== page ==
Tuesday, 1 May 2012

Jules Breton and End of the Working Day

'End of the working day' (1887) by Jules Breton; Brooklyn Museum, New York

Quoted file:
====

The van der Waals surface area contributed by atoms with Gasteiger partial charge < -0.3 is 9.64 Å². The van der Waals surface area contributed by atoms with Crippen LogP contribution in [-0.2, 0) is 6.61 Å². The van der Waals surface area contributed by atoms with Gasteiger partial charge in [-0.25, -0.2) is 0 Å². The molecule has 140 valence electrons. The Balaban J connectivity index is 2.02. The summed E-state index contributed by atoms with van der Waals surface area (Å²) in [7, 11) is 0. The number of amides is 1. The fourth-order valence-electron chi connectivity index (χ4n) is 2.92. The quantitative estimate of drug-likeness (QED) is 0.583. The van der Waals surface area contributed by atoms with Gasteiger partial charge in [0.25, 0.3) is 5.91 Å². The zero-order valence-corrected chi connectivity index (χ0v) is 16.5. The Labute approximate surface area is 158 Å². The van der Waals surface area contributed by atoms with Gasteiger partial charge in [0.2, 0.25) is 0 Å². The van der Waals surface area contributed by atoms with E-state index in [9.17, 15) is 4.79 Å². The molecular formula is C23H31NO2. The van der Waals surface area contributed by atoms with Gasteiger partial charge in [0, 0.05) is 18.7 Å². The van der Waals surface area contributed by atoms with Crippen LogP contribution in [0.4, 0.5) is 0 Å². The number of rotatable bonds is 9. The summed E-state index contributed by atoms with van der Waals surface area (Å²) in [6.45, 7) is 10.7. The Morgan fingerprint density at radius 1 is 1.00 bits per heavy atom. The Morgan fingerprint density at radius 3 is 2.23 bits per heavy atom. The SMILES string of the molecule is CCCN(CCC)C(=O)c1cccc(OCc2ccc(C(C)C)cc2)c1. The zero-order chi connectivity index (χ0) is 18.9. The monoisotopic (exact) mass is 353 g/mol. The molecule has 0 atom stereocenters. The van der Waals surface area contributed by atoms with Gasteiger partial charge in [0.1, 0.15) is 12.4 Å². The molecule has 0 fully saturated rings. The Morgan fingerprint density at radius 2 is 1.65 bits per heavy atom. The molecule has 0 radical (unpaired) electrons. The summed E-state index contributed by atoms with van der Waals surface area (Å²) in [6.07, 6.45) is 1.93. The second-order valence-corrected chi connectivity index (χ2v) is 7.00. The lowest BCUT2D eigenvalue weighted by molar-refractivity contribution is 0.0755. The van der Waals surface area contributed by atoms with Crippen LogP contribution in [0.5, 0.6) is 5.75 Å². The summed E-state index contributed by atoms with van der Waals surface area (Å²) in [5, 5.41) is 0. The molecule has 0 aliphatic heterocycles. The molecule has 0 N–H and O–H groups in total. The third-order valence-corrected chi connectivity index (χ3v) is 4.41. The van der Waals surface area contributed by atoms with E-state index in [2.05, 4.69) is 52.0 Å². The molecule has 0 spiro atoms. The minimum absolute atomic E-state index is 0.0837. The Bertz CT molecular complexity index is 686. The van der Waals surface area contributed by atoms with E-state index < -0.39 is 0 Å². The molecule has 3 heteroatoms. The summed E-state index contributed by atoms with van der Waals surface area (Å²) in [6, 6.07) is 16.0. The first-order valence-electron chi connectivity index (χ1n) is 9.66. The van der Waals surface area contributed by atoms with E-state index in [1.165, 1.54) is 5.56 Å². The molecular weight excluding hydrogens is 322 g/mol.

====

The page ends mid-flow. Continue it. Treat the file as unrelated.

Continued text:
I've grown to like Realist painters who depict scenes of work in the fields and the hardships of everyday life. The French painter Jules Breton, born on the 1st of May, 1827, is one of them. Breton left the village Courrières, where he was born, to study art at the Academy of Fine Arts in Ghent and later on at the École des Beaux Arts. At first he painted historical subjects in the traditional academic style, but then his style evolved and he tried other subjects. He painted scenes reminiscent of his childhood in Courrières. These scenes from the peasant lifestyle and work ethic brought him fame. In today's painting you see three women at the end of a hard working day. I think it's a very strong image. You almost feel the air getting cooler now the sun has set and you feel yourself looking in the same direction as the woman in the middle, wondering if there is anything more to be done. With this painting Breton expressed his appreciation for pastoral beauty and he gives his peasant women almost a heroic and noble standing against their lower working class standing.

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